Tiny Monticello College in Monticello, Utah is seeking to add a Masters degree in Natural Law to their curriculum. However, the state of Utah requires that the school demonstrate a significant level of public interest before being permitted to begin this degree program. Natural law is the premise that there are laws higher than man-made laws, "self-evident truths", as Thomas Jefferson stated in the Declaration of Independence. These laws are considered to be the basis of an individual's and a society's freedoms. The founders of America were all students of natural law and its effects upon governments throughout history.
The proposed course of study for the Masters degree would involve six semesters of reading, discussing and writing about natural law in the Greek, Hebrew, Roman, medieval, British and American traditions and institutions. Students would read works by Plato, Aristotle, Cervantes, Shakespeare, Solzhenitsyn and many others. The final semester would be devoted to the completion of two major research papers applying natural law to current events. Classes would be small and directed by dedicated mentors.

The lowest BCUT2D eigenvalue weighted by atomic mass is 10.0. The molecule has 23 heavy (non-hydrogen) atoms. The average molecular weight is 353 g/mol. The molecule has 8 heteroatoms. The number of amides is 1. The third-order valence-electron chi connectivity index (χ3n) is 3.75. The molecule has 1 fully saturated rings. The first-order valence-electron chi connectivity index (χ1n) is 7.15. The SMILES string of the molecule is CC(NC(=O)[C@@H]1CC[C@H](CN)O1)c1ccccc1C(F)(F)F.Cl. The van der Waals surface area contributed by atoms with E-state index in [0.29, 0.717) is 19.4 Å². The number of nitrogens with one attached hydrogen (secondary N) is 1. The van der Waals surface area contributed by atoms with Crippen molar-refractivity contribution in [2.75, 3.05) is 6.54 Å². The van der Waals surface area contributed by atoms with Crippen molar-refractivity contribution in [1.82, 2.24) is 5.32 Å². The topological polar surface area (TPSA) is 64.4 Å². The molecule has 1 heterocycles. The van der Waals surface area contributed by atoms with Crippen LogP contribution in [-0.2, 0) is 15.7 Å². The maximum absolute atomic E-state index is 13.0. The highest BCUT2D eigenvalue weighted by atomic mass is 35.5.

College president Dr. Shanon Brooks is requesting that anyone interested in taking some or all of the program's courses, or who has students that might be interested, or who feels that such a program would be beneficial to the American public contact him with their comments.
The mission of Monticello College is to educate a generation of New American Founders, who are prepared to promote freedom and Constitutional government.